# What is the complexity of splitting a state into a superposition of $n$ computational basis states?


Building up on this question, on how to create superpositions of 3 states, I wonder how it scales to split up into any number of $$n$$ computational basis states. For simplicity let's always start with $$\ket{00...0}$$. Here are my thoughts:

1. $$n=5$$: Split $$\ket{000}\rightarrow \sqrt\frac25\ket{000}+ \sqrt\frac35\ket{001}$$ by a local $$Y$$-gate , then implement a controlled (trigger when the rightmost bit is $$0$$) split like $$\ket{000}\rightarrow \sqrt{\frac12}(\ket{000}+\ket{010})$$ and finally a controlled (trigger when the leftmost bit is $$1$$) split like $$\ket{001}\rightarrow \sqrt{\frac13}(\ket{001}+\ket{011}+\ket{111})$$. For reference see here.
2. $$n=6$$: same as for $$n=5$$ but after an local split into 2 equal halves on the first (rightmost/top) qubit, 2 controlled splits into 3 states are involved.
3. $$n=7$$: again split in two parts with the weigths $$\sqrt\frac37 :\sqrt\frac47$$ and further implement controlled splits...
4. $$n=8$$: trivial
5. $$n=9$$: this takes 4 qubits. Split into 3 on the first 2 qubits and then have controlled splits into another 3 on the last 2 qubits.

I haven't counted CNOTs and local operations (necessary for answering the scaling question), but the pattern looks like something, how to decompose numbers. Is there a generic way to come up with a circuit to split into $$n$$ computational basis states?

If you can improve my suggested implementations, let me know...

• What do you mean by "n levels"? computational basis states? any n orthogonal states? in the latter case, I know an ingenious algorithm! – Norbert Schuch Apr 29 '20 at 11:40
• computational basis states, but any. So please go ahead... – draks ... Apr 29 '20 at 12:19
• In the latter case, i.e.: any n orthogonal states. – Norbert Schuch Apr 29 '20 at 12:38

## 3 Answers

I'm not quite sure why using Grover is cheating, or what the motivation is for discounting measurement. However, there is a way of thinking about an algorithm without either. It also runs as $$O(m^2)$$ where $$m=\lceil\log_2(n)\rceil$$.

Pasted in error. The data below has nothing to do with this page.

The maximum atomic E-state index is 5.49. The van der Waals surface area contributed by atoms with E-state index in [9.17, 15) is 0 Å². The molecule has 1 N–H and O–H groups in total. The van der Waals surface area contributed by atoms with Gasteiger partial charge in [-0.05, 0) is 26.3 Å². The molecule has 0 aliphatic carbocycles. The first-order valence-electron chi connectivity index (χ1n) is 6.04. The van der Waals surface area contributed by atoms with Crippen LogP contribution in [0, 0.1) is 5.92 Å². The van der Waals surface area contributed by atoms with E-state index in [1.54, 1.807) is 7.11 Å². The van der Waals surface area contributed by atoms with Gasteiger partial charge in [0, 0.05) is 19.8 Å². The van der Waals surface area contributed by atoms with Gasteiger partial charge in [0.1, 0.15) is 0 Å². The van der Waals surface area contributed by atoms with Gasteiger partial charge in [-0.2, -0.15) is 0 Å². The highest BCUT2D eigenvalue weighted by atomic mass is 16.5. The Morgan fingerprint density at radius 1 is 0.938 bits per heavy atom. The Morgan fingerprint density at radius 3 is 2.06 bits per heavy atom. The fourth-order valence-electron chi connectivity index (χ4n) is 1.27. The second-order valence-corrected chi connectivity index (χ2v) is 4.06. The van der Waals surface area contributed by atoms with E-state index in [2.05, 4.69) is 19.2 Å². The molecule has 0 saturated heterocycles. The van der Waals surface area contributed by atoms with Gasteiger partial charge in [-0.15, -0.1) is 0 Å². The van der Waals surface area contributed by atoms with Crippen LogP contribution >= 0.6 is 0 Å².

Consider the value $$n$$. We write $$n-1$$ in binary as $$x$$, comprising $$m$$ bits. We know that the first (most significant) bit of $$x$$ must be 1.

We're going to describe an iterative protocol. In the first step, we start with $$|0\rangle^{\otimes m}$$, and convert the first qubit to $$\sqrt{\frac{2^{m-1}}{n}}|0\rangle+\sqrt{\frac{n-2^{m-1}}{n}}|1\rangle.$$ Controlled off the first qubit being 0, we apply Hadamard on all other qubits. This has got all the terms $$|0y\rangle$$ for $$y\in\{0,1\}^{m-1}$$ correct. Now we just have to worry about the $$|1y\rangle$$ terms. If the second bit of $$x$$ is 1, then we essentially just repeat the first step but for the $$m-1$$ least significant bits, and controlling every operation off the first qubit being in 1. If the second bit of $$x$$ is 0, then we move onto the third bit, but now controlling everything off the first qubit being 1 and the second qubit being 0 (except that we don't actually need that control because it's always 0 if the first qubit is 1). We can now just repeat this for the entire sequence.

For example, if $$n=14$$ ($$x=1101$$), you'd do something like \begin{align*} |0\rangle^{\otimes 4}&\rightarrow \sqrt{\frac{6}{14}}|1000\rangle+\frac{1}{\sqrt{14}}(|0000\rangle+|0001\rangle+|0010\rangle+|0011\rangle+|0100\rangle+|0101\rangle+|0110\rangle+|0111\rangle) \\ &\rightarrow \sqrt\frac{6}{14}|1\rangle(\sqrt\frac{2}{6}|100\rangle+\frac{1}{\sqrt{6}}(|000\rangle+|001\rangle+|010\rangle+|011\rangle))+\frac{1}{\sqrt{14}}(\ldots) \\ &\rightarrow\sqrt\frac{6}{14}|1\rangle\sqrt\frac{2}{6}|10\rangle\frac{1}{\sqrt{2}}(|0\rangle+|1\rangle)+\ldots \end{align*} To see the complexity, we've got to loop over the $$m$$ bits of $$x$$, and each step, at worst, we have to perform a multi-controlled not, which can be decomposed in terms of $$O(m)$$ controlled-nots. In this circuit diagram, I defined $$U$$ such that $$U(x)|0\rangle=x|0\rangle+\sqrt{1-x^2}|1\rangle$$. The slices correspond to the stated outputs in the example, and the dashed box hopefully guides the eye about the recursive structure. Note that for the very last gate, $$U(1/\sqrt{2})=H$$. I should also note that there are some case specific optimisations that can be made (all the gates on the last qubit can be combined as a single, uncontrolled, Hadamard) but that only obfuscates the algorithmic structure.